The Network Perspective to Strategic Alliances

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The Network Perspective to Strategic Alliances
Stefka Nenkova, Student (University), Netherlands

Gulati (1998) understands strategic alliances as “voluntary arrangements between firms involving exchange, sharing, or co-development of products, technologies, or services”. The distinction lies within the entering process – becoming part of an alliance constitutes a strategic action (Gulati, 1998).

Gulati (1998) emphasizes the importance of a network view (besides the the traditional dyadic perspective towards strategic alliances (Editor: dyadic: ~interaction between a pair of 2 entities) on the factors that have an impact on the behavior and performance of allied firms. According to him the firm’s existing (social) network not only influences the shaping of new connections but also has an effect on their design, evolutionary path and their success. He considers the sequences of key facets and events in strategic alliances, adding a network perspective towards strategic alliances that could bring new issues worthy of consideration (Gulati, 1998):
  • FORMATION OF ALLIANCES – motivations involve enhancing market power, increasing efficiency regarding transaction costs, as well as knowledge acquisition; a firm’s specific attributes such as size, age, competitive position, product diversity, and financial resources and other resource capabilities are considered important factors that may predict strategic alliance formation; strategic interdependence may also explain a connection between firms but not necessary an alliance.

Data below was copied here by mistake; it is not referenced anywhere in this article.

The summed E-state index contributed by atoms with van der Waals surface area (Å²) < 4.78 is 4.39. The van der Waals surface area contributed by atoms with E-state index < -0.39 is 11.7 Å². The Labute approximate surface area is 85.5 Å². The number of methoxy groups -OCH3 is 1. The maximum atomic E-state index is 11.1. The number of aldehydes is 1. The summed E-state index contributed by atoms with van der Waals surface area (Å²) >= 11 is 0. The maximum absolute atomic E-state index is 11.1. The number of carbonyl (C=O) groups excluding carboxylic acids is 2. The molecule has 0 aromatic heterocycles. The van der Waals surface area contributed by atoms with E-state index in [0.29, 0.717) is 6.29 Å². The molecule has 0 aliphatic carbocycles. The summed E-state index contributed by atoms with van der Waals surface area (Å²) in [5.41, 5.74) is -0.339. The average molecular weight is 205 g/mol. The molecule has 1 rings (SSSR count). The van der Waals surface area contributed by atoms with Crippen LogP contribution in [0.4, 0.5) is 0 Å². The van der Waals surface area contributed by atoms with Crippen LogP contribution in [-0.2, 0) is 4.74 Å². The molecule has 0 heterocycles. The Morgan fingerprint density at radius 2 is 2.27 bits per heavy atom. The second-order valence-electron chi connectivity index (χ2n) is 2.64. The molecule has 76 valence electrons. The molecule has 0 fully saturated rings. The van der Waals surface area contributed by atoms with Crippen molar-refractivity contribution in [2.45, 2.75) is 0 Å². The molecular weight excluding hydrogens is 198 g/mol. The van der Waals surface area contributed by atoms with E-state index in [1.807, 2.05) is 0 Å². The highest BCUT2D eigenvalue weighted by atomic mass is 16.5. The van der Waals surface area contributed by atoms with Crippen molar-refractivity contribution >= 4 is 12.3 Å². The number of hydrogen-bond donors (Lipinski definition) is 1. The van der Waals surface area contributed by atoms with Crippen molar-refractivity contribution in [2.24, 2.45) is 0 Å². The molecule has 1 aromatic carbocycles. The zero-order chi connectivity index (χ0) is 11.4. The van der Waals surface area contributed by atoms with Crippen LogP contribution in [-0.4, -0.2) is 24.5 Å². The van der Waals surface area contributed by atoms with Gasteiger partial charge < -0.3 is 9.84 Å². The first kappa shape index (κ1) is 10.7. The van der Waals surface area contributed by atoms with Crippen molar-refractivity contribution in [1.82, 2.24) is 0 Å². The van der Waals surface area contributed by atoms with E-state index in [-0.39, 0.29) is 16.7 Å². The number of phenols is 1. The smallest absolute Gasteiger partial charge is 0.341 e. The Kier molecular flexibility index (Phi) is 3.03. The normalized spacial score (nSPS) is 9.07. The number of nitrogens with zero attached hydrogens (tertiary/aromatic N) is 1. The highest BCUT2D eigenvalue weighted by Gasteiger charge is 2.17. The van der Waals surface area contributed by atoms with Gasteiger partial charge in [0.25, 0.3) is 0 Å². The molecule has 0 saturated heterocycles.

From a network perspective the motivations lie in reducing the risks involved in an alliance such as free-riding, opportunism or unpredictable behavior in general by choosing a partner, for which they have information regarding requirements and reliability/reputation or, in other words, by becoming part of a network; it is important to keep in mind that embeddedness of firms in networks can be both restrictive and enabling for the alliances a firm may enter
  • GOVERNANCE STRUCTURE OF ALLIANCES (or the formal contractual structures used to organize the partnership) – transaction-cost economists focus on the appropriation concerns in alliances resulting from contracting hazards and behavioral uncertainty when they were being formed, they suggest that hierarchical governance structure is an appropriate way to reduce their influence.
    There are several shortcomings of that argument found in the network theory: 1) it treats the alliance as singular event that represents only the transaction costs embedded in its formation, 2) it neglects the fact that alliances are not a single-party cost minimization but involves dual exchanges from both parties, 3) it focuses only on apparition concerns omitting concerns stemming from coordination costs, which are often crucial after the formation of an alliance; the answer to those shortcomings that networks provide is the mutual trust that reduces coordination costs and the need for hierarchy in the relationship (includes knowledge-based trust, deterrence-based trust, etc)
  • DYNAMIC EVOLUTION OF ALLIANCES - initial conditions under which alliances are formed such as the objectives of partners, their adeptness at learning, and the nature of the environment and interorganizational context have significant role in the alliance further development.